News 6.11.2020

The predictions of numerous dense gas dispersion models were compared against an extensive set of major field-scale observations

The predictions of 17 internationally widely-used dense gas dispersion models were compared against the measured data from a recent major field experiment series in the U.S. The Finnish ESCAPE model performed excellently, both with respect to the measured data and compared to the other models.
Photo: Matti Ylätupa /Kuvaliiteri

The comparison provided for a common frame of reference for model evaluation. The aim was also to improve the harmonization of both models and experimental datasets. The model that is widely used in Finland for emergency preparedness in case of chemical accidents, ESCAPE, performed excellently in this comparison.

Consequence analysis models are valuable tools in preparing for emergencies The so-called denser-than-air gas dispersion models, or in short, dense gas dispersion models, are applied for estimating the hazards to both human health and the environment in case of accidental releases of toxic or flammable industrial chemicals. Such hazards could potentially be caused, for example, due to a process failure, industrial or transport accident or terrorism. The consequence analysis models are valuable tools for assessing the hazards and in preparing for potential accidents.

The ESCAPE model was one of the best performing models

In general, the models were able to simulate fairly well the measured air concentrations and the size of the released chlorine clouds. However, there was a group of about 6 models, which had consistently less mean error and scatter in their predictions, when compared to the experimental values. The model developed at the Finnish Meteorological Institute, ESCAPE, was ranked into the group of the best performing models. This provides more confidence in using the model, also for operational applications.

The acronym ESCAPE is short for “Expert System for Consequence Analysis and Preparing for Emergencies”. The ESCAPE model is widely used in Finland by the regional rescue services and by other experts. The operational version of the ESCAPE model has also a user interface in English. The model has been recently developed with the support of the Ministry of the Interior, using the funding granted by the Fire Protection Fund.

The major field trials were conducted in the United States

A series of large-scale field trials were fairly recently, in 2015 and 2016, conducted in Utah, United States, in order to test and quantitatively evaluate such models. The trials are called ‘Jack Rabbit II’ field experiments. The trials involved substantial releases (nine 5-20 ton releases) of a highly toxic liquefied gas, chlorine. The amount of chlorine corresponds to, for instance, the contents of a commonly used road tanker. In previous corresponding field experiments, the amount of released chlorine has been significantly smaller.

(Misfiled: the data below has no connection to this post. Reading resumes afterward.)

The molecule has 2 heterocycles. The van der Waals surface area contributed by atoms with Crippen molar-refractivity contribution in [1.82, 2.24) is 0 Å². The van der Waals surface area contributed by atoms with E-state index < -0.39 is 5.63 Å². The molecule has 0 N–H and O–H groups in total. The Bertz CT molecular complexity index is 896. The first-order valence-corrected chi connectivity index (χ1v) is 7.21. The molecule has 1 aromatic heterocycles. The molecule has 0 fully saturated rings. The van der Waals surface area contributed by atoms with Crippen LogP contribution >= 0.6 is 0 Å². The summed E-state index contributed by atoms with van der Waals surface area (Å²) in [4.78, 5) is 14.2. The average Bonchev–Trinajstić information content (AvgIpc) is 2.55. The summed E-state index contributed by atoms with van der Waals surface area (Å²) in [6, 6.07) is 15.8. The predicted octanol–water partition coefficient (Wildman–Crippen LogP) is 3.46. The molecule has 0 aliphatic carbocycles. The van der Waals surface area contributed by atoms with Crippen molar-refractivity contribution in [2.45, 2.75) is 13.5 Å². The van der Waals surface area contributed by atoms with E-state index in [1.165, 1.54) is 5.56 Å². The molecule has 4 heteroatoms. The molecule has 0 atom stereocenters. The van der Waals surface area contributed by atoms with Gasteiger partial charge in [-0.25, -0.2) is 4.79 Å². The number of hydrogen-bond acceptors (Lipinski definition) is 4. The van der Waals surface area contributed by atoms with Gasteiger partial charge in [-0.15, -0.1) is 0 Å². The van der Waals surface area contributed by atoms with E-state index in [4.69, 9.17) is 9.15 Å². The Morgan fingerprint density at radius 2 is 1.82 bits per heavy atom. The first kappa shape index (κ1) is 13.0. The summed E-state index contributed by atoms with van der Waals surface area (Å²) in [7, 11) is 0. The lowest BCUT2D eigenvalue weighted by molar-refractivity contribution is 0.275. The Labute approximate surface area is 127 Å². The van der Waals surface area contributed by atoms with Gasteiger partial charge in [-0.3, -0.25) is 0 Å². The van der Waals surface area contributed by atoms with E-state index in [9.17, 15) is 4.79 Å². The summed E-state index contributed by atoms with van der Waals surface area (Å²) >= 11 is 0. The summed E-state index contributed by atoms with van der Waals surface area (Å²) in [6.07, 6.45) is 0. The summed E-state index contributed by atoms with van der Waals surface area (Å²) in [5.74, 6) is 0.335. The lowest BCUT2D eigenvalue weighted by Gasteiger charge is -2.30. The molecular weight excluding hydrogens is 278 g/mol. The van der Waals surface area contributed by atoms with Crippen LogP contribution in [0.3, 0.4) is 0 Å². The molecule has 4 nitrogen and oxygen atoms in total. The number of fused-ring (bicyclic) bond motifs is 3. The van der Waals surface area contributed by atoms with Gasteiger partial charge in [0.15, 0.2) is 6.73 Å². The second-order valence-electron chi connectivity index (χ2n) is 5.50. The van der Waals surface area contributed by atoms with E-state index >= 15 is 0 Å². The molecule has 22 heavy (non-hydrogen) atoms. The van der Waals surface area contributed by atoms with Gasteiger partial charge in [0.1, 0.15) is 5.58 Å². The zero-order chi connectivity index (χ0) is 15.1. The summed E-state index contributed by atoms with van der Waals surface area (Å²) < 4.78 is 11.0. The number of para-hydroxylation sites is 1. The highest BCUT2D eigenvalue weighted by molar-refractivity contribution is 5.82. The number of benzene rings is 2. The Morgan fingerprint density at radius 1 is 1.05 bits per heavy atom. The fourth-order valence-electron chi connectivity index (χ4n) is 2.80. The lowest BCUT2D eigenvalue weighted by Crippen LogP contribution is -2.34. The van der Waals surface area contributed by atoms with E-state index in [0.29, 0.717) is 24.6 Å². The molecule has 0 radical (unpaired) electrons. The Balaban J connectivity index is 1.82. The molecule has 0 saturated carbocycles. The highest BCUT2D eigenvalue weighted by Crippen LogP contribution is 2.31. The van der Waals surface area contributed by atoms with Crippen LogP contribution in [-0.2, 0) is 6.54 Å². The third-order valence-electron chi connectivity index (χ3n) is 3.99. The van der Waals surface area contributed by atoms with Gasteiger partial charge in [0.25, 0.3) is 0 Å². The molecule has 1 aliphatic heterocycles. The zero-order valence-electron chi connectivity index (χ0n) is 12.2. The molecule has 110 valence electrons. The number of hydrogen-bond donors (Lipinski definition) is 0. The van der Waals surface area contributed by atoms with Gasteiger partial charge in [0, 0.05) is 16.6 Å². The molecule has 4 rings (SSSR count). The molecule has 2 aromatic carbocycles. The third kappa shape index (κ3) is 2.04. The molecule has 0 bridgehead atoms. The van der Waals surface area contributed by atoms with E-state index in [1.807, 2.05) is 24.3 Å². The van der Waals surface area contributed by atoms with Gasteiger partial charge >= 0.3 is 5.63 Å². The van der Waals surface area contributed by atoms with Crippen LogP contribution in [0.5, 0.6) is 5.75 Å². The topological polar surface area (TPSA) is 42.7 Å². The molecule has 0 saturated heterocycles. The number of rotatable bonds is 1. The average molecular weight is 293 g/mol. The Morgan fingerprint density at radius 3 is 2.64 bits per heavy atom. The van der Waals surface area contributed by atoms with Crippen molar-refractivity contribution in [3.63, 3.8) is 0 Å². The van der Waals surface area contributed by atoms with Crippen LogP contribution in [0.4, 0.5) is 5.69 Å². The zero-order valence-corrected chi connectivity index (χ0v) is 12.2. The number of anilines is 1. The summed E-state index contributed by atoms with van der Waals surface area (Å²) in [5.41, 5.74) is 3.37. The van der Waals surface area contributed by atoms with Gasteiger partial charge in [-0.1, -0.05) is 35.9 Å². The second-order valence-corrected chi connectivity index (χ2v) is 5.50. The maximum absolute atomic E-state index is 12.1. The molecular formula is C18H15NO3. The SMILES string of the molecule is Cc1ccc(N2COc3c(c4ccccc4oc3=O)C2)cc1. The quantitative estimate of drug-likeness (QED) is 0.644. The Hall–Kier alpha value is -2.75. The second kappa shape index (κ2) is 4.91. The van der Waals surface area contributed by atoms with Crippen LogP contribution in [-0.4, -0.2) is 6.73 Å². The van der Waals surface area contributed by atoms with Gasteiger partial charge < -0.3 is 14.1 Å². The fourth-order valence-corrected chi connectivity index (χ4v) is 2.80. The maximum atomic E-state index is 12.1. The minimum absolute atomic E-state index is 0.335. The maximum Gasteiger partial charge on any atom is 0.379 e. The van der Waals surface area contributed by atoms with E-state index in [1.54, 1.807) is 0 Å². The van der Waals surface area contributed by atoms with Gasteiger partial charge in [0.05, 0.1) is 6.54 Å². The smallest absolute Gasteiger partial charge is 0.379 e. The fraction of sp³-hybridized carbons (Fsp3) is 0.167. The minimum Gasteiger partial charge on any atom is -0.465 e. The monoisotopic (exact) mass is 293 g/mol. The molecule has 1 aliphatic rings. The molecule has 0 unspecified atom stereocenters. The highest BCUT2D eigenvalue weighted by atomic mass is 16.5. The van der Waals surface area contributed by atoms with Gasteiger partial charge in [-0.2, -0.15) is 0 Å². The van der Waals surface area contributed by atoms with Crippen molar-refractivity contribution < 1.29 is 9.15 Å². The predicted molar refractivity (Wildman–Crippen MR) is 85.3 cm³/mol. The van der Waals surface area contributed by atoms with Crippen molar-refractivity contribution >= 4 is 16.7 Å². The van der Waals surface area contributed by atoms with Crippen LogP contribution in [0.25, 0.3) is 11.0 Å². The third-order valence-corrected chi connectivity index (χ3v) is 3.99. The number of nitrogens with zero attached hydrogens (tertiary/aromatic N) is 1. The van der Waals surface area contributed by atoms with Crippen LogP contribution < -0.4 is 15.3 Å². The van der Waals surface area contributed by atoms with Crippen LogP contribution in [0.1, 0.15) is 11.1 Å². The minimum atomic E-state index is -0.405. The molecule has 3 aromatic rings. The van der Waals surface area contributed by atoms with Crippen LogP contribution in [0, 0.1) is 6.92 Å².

The accuracy and reliability of 17 widely used atmospheric dispersion models was assessed by comparing their predictions against these observations. The tested models included internationally most of the best models available for this task. The scientists participating in this model evaluation exercise were from the United States, Canada, five European countries and the European Commission.

More information

Research Professor Jaakko Kukkonen, +358 505 202 684,

Reference on this study: Mazzola, T., Hanna, S., Chang, J., Bradley, S., Meris, R., Simpson, S., Miner, S., Gant, S., Weil, J., Harper, M., Nikmo, J., Kukkonen, J., Lacome, J.-M., Nibart, M., Björnham, O., Khajehnajafi, S., Habib, K., Armand, P., Bauer, T., Fabbri, L., Spicer, T. and Ek, N., 2021. Results of comparisons of the predictions of 17 dense gas dispersion models with observations from the Jack Rabbit II chlorine field experiment. Atmos. Environ. 244, Article number 117887,

Reference on the ESCAPE model: Kukkonen, J., Nikmo, J. and Riikonen, K., 2017. An improved version of the consequence analysis model for chemical emergencies, ESCAPE. Atmos. Environ. 150, pp. 198-209,

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